Does Your Child Have Sever’s Disease?
Sever’s disease is a common cause of heel pain in growing and physically active kids.
The most important thing to know about Sever’s disease is that, with proper care, the condition usually goes away in under two months. Early diagnosis, proper care, and taking measures to protect the heel can safeguard against future problems.
Common Symptoms Of Sever’s Disease
There are several common symptoms of Sever’s that you should remain mindful of and on the lookout for. If your child is suffering from Sever’s disease, they will usually experience pain in the heel. Most kids say the back of the heel hurts. Some also say that the bottom part of the heel hurts. When they wake up, their feet will be stiff and sore. This condition is excruciating during sports.
If you notice that your child is limping or having redness or swelling in the heel, they may have Sever’s. These symptoms generally will get worse during or after physical activity – and gets better after rest.
What Causes Sever’s Disease?
Sever’s disease occurs during one of the growth spurts all children have. During a growth spurt, your child’s bones, muscles, and tendons can all grow at different rates. This causes the muscles and tendons to pull on different joints and bones. Sever’s disease occurs when the feet’ muscles and tendons pull on the heel’s growth plate. Sever’s is also called an ‘apophysitis.’ This is an inflammation of the Achilles tendon’s growth plate. This growth plate works by traction; the Achilles pulls on this growth plate, and the heel bone grows with that tension. Too much of this tension can cause pain and irritation of that growth plate.
If your child is a student-athlete, that can increase their risk of developing Sever’s – as activities and sports can pull on the already-tight muscles and tendons of the foot, putting further strain on the growth plate and ultimately injuring it. This condition tends to occur more in sports that require the use of cleats. We consider Sever’s Disease as the swelling and irritation of the Achilles tendon’s growth plate.
Usually, children can develop Sever’s around 9-14 years old. Sever’s disease can’t be seen on X-rays easily, so an in-person examination and discussion about your child’s daily activities with a knowledgeable physician- mainly if they are a student-athlete – is needed along with imaging to diagnose this condition.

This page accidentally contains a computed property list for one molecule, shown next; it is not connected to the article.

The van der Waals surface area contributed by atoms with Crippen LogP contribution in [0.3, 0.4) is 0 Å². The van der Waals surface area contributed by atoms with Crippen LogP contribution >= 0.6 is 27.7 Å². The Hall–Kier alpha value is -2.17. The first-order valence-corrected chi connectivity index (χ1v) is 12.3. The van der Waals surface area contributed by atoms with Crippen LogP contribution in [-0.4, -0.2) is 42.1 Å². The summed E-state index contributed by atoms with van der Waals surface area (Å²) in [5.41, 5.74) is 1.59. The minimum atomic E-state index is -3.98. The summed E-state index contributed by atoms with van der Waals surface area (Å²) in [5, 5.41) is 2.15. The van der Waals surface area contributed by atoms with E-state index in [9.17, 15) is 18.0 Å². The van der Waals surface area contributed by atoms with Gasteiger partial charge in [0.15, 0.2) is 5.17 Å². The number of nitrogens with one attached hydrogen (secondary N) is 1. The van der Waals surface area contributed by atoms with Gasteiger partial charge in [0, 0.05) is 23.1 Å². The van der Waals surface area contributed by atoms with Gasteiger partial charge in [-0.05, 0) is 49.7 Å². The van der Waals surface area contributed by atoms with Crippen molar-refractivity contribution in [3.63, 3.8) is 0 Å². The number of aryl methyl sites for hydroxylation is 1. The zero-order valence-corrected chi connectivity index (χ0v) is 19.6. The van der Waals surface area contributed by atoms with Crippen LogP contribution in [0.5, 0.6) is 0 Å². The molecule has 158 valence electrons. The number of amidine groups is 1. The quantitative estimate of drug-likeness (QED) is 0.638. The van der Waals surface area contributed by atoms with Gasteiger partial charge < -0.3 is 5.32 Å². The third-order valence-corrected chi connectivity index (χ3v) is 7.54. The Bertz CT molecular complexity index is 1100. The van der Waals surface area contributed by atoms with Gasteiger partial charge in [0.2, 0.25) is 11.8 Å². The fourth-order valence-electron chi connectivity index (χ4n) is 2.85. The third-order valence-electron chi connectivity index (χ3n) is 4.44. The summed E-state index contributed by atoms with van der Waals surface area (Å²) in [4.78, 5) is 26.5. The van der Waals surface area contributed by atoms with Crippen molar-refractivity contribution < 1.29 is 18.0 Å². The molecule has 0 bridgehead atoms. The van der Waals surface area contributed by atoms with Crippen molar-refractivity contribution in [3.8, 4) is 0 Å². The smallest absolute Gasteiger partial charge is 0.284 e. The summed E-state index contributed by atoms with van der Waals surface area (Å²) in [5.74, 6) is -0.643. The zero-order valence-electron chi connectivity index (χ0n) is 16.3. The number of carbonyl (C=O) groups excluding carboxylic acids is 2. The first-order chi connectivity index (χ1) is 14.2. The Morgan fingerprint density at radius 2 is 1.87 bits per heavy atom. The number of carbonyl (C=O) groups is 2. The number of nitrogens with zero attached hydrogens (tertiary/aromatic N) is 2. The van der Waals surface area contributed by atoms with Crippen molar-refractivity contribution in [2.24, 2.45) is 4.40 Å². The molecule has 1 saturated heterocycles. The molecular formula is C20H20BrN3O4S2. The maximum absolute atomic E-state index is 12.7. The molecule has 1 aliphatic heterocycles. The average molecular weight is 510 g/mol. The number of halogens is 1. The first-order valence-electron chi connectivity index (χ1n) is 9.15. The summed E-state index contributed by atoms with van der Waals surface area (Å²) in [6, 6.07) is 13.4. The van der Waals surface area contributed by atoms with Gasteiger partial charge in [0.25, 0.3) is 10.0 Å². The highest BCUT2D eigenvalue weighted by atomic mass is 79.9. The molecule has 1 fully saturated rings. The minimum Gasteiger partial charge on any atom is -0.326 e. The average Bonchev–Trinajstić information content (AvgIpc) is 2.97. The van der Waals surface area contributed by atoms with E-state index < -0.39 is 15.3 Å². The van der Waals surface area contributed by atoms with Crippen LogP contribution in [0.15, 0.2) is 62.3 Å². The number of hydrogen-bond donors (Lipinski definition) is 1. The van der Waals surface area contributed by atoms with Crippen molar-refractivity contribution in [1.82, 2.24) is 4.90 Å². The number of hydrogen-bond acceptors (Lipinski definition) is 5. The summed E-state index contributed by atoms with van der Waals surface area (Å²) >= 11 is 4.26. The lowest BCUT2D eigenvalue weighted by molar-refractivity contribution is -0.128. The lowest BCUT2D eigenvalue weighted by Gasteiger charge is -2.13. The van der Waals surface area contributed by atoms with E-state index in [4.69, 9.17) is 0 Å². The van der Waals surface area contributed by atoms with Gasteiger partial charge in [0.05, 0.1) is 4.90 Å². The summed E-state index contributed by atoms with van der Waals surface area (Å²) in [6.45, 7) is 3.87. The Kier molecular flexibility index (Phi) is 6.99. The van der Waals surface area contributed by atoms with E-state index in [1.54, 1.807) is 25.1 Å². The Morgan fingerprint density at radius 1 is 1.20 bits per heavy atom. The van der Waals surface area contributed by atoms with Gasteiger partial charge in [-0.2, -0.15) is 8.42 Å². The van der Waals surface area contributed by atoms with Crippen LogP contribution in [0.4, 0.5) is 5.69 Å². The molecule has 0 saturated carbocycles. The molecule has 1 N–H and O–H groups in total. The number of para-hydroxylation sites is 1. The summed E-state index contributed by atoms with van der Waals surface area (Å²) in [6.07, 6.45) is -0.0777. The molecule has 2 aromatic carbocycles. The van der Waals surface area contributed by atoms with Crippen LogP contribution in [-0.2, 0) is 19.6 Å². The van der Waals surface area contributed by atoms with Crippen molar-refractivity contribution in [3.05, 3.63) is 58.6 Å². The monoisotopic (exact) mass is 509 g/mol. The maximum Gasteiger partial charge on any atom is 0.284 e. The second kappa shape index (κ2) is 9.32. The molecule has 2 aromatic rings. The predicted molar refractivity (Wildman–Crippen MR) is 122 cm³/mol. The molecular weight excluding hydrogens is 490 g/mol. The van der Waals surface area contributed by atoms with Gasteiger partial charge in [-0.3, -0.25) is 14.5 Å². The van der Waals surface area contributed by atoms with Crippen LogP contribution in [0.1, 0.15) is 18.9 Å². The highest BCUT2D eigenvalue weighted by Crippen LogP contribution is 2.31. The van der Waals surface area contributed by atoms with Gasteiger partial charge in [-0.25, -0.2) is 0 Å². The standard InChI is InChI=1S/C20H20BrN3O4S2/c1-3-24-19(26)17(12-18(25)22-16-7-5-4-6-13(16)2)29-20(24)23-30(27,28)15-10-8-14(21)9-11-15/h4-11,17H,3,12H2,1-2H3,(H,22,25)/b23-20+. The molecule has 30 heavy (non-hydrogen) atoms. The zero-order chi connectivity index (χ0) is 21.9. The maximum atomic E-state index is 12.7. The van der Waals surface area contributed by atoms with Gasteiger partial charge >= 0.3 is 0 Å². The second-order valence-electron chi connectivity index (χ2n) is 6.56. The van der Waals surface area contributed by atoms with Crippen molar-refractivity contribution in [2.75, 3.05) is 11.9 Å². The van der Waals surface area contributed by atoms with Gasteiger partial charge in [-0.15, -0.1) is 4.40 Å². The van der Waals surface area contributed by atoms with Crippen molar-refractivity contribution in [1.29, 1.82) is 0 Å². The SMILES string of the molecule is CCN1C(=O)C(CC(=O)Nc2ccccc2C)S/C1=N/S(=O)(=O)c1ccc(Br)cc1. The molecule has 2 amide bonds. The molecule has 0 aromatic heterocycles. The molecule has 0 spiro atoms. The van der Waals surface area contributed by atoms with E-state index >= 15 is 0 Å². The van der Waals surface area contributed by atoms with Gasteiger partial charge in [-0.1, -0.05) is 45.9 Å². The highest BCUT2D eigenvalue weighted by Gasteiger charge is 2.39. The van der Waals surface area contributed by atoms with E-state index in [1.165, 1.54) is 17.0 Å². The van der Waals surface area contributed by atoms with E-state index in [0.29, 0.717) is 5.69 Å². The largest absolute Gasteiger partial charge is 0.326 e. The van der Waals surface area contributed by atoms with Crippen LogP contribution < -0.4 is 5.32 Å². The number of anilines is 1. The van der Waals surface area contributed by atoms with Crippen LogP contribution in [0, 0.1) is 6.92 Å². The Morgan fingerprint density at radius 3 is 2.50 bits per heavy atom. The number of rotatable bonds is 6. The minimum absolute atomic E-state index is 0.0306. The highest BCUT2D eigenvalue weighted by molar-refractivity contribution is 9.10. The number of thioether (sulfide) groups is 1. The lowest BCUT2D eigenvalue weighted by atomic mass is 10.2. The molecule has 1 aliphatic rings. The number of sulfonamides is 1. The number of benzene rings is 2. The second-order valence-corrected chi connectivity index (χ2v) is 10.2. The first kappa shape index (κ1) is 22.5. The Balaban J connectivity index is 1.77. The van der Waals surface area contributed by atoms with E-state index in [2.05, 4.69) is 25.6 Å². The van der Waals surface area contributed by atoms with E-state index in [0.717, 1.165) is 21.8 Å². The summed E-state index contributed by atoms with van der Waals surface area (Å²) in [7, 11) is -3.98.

Methods Of Treatment For Sever’s Disease
The only thing that cures Sever’s disease is time. A child with Sever’s will need to cut down or altogether avoid activities that cause pain – especially if their chosen sport involves a lot of jumping or running.
Your child’s healthcare provider might recommend the following treatments in addition to rest:
Putting ice on the heel every 1-2 hours, for 10 or 15 minutes at a time.
Over-the-counter pain relievers and anti-inflammatories can be given to reduce pain and reduce swelling. We prefer natural anti-inflammatories and remedies, especially for children.
Supportive heel cups or other shoe inserts may be beneficial as they can cushion your child’s heel, preventing further injury.
A physical therapy routine can be beneficial to help stretch and strengthen the muscles and tendons of the feet. If your physician is thoughtful, a physical therapy program will be designed to treat all tense muscles from that growth spurt. There are powerful fascial connections throughout the body, and the rest of the leg, the hip, and the spine should not be ignored during therapy sessions.
Your child may be prescribed a walking boot in some severe cases if their symptoms don’t go away with a few weeks of rest and treatment. Some physicians place kids into a cast with this condition.
In most cases, Sever’s can be overcome with at-home rest and exercises.
If you suspect that your child has Sever’s disease, we’re happy to help diagnose and recommend a treatment plan! Make your appointment today: